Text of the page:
Commissioner for Neighbourhood and Enlargement Olivér Várhelyi stressed to reporters on Thursday that "to ensure that we have all the member states on board, the best way to do it is to ensure full credibility and full adherence to the criteria and this is what we are doing in this case."
The Commission's opinion also stressed that nothing is set in stone and that "the accession process remains based on established criteria and conditions. This allows any country in the process to progress based on own merits but also means that steps towards the EU can be reversed if the underlying conditions are not met anymore."
Why the EU is leaning toward yes
For Guntram Wolff, director of the Bruegel thinktank, the candidate status could not only help Ukraine rebuild after the war and strengthen its institutions because it "can make it more likely that recovery money is well spent" but it "could even be a catalyst for EU reforms", he said in a note on Thursday.
"Decision-making processes need to become easier and the EU needs to move away from unanimity in critical areas," he added.
Camino Mortera-Martinez, head of the Brussels office of the Centre for European Reform (CER), another think tank, described enlargement as the "trickiest" issue facing the EU and noted that the Commission's early lobbying on member states for Ukraine membership "is working."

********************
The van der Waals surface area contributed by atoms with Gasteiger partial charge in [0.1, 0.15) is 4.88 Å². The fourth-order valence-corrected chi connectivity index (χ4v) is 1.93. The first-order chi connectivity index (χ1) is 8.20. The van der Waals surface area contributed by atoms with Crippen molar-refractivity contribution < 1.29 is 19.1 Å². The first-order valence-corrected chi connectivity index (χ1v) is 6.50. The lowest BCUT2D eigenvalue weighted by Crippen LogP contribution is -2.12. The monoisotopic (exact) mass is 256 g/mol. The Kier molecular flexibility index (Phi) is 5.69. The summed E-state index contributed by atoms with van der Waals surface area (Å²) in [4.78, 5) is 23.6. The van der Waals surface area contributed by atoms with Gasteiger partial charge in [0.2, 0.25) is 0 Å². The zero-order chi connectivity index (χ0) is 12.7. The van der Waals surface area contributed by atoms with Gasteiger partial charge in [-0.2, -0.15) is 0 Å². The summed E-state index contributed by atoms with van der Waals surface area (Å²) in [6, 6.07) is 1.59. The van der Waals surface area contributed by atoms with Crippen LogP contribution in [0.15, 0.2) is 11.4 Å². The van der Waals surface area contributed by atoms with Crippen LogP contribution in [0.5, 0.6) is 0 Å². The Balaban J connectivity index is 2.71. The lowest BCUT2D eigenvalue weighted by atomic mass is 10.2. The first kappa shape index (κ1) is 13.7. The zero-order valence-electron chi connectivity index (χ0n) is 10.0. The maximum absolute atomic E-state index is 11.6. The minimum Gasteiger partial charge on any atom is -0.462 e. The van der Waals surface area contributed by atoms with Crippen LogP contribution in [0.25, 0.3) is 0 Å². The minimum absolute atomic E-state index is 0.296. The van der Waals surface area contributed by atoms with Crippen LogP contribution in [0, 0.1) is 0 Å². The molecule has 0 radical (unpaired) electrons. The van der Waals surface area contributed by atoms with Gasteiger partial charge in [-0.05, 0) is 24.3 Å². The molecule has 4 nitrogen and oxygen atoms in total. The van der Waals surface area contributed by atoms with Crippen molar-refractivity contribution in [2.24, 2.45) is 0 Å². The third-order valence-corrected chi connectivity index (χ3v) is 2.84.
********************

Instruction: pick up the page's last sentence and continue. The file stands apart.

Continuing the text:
"Many think that Ukraine is not ready to join the EU yet, but they know the EU cannot afford to keep it in the waiting room for years, as it has done with other candidates like North Macedonia," she said in a note.
She also tentatively backed Macron's idea of a European Political Community that would allow countries that wish to join or that have left the bloc to have closer ties to the union.
Breakaway regions could be a problem
One issue that could slow accession — already a very long process — for Ukraine and Moldova are the breakaway regions within their borders.
Separatist leaders in eastern Ukraine declared their territories independent in the weeks before Russia launched its invasion and the so-called Donetsk People's Republic (DPR) and Luhansk People's Republic (LPR) are recognised only by Moscow. Crimea, and its illegal annexation by Russia in 2014, is also a sore point.
The pro-Russia territory of Transnistria in Moldova will likely prove a headache for the country as it seeks to become an EU member, a fact Sandu conceded during a joint press conference with Macron earlier this week.
"The Transnistrian region and the illegal presence of Russian troops in this area represent a weak point of vulnerability for the Republic of Moldova," she said.
An EU official stressed to reporters on Thursday that the two countries have "internationally recognised borders and recognised by the member states" and that the bloc has a "very firm position of non-recognition" of these breakaway regions.
But he noted that these will have to be addressed later in the accession process.